Service interruptions continue – New surgeon agreement a hoax?

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Allyson Beauregard

SHAWVILLE – The lack of a surgeon extended the 21-day service interruption in the Pontiac Community Hospital’s (PCH) obstetrics (OBS) department from January 3 to January 6 despite the province announcing in November that they signed an agreement with the Québec Federation of Specialist Doctors (QFSD) to remedy the problem.

Allyson Beauregard

SHAWVILLE – The lack of a surgeon extended the 21-day service interruption in the Pontiac Community Hospital’s (PCH) obstetrics (OBS) department from January 3 to January 6 despite the province announcing in November that they signed an agreement with the Québec Federation of Specialist Doctors (QFSD) to remedy the problem.
“This new interruption is caused by the lack of a surgeon who can perform cesareans in an emergency,” said the Centre intégré de Santé et de Services sociaux de l’Outaouais (CISSSO), noting general surgery was unaffected. The OBS interruption over the holidays was due to a nurse shortage. 
On November 28, Danielle McCann, Health Minister, announced the government signed an agreement with the QFSD to help ensure the continuity of OBS and surgical services in rural areas by creating a “SWAT team” of physicians to travel to different regions to cover shifts, effective December 1.
It appeared as though the agreement had partially helped the PCH avoid an interruption. “An interruption in general surgery was diverted from December 30 to January 6 thanks to the assistance of a surgeon from another region, but because they couldn’t perform cesareans, the OBS breakdown was prolonged,” said CISSSO. However, another interruption affecting both general surgery and OBS was planned for January 9-13, but was lifted for general surgery on January 10 when CISSSO found a replacement surgeon; it continued until January 13 for OBS because the surgeon couldn’t perform cesareans.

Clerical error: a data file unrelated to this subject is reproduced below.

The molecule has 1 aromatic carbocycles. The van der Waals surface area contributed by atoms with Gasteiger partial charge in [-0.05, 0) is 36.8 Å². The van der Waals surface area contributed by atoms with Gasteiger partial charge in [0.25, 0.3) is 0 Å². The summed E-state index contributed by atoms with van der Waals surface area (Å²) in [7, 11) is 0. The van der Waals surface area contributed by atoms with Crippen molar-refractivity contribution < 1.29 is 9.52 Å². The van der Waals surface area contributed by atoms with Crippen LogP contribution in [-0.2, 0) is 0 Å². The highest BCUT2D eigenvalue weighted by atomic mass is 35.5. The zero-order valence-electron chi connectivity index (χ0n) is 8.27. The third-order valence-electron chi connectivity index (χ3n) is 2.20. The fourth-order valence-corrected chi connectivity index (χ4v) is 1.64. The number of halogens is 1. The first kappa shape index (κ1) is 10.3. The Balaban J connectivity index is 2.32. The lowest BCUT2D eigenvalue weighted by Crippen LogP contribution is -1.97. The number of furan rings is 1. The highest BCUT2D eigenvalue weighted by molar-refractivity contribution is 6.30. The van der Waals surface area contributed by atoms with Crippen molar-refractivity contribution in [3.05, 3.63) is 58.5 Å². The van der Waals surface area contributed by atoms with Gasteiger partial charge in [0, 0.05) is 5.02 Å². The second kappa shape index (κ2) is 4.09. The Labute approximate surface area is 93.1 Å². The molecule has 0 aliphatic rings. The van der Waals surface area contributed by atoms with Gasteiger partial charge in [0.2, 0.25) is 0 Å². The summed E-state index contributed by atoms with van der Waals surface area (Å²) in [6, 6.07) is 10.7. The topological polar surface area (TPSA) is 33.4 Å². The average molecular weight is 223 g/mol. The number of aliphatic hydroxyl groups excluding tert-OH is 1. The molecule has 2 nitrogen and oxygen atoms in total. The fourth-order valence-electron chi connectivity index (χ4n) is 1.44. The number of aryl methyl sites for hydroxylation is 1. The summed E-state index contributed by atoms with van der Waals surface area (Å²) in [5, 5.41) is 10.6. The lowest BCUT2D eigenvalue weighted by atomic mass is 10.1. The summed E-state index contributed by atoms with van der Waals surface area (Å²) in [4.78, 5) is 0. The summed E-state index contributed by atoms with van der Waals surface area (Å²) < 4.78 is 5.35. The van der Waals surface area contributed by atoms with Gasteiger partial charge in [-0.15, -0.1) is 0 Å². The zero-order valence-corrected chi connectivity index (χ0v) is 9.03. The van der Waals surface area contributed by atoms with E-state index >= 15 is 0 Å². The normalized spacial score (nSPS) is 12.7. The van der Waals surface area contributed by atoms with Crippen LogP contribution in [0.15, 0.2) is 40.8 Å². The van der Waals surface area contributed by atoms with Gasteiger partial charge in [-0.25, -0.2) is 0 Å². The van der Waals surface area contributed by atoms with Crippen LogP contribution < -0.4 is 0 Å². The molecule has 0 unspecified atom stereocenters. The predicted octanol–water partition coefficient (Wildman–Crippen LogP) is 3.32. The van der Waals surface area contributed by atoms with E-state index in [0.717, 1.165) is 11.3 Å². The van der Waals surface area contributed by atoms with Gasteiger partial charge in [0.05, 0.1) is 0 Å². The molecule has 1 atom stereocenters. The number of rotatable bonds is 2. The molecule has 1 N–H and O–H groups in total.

According to information Pontiac MNA Andre Fortin’s office obtained on December 20 through an access to information request, the agreement with the QFSD still hadn’t been signed.
“The Minister wasn’t honest with the population … Pontiac patients thought this problem was behind them. When we saw the replacement surgeon during the holidays, we believed the agreement had finally taken effect, but the January
9 interruption proved it hadn’t,” said Fortin.
After multiple calls, Fortin discovered the truth: “The QFSD’s obligation to provide a replacement surgeon who can cover both surgical and obstetrics needs only takes effect on April 1.” Marie-Pier Després, CISSSO communications agent, confirmed the agreement will only be “rolled out gradually over the next few months.”
Rural hospitals offering OBS require more than just an average general surgeon. In the city, cesareans are tasked to obstetricians, so general surgeons often don’t have the required training. Given that cesareans make up the majority of the PCH’s emergency surgeries and the region’s small population doesn’t warrant having both a general surgeon and an obstetrician to perform cesareans on staff, their surgeons must be able to do both. 
However, it’s unclear if anything will be done to bridge the gap. “General surgeons choose whether or not to take the training to perform cesareans. This is an individual choice CISSSO doesn’t control,” concluded Després.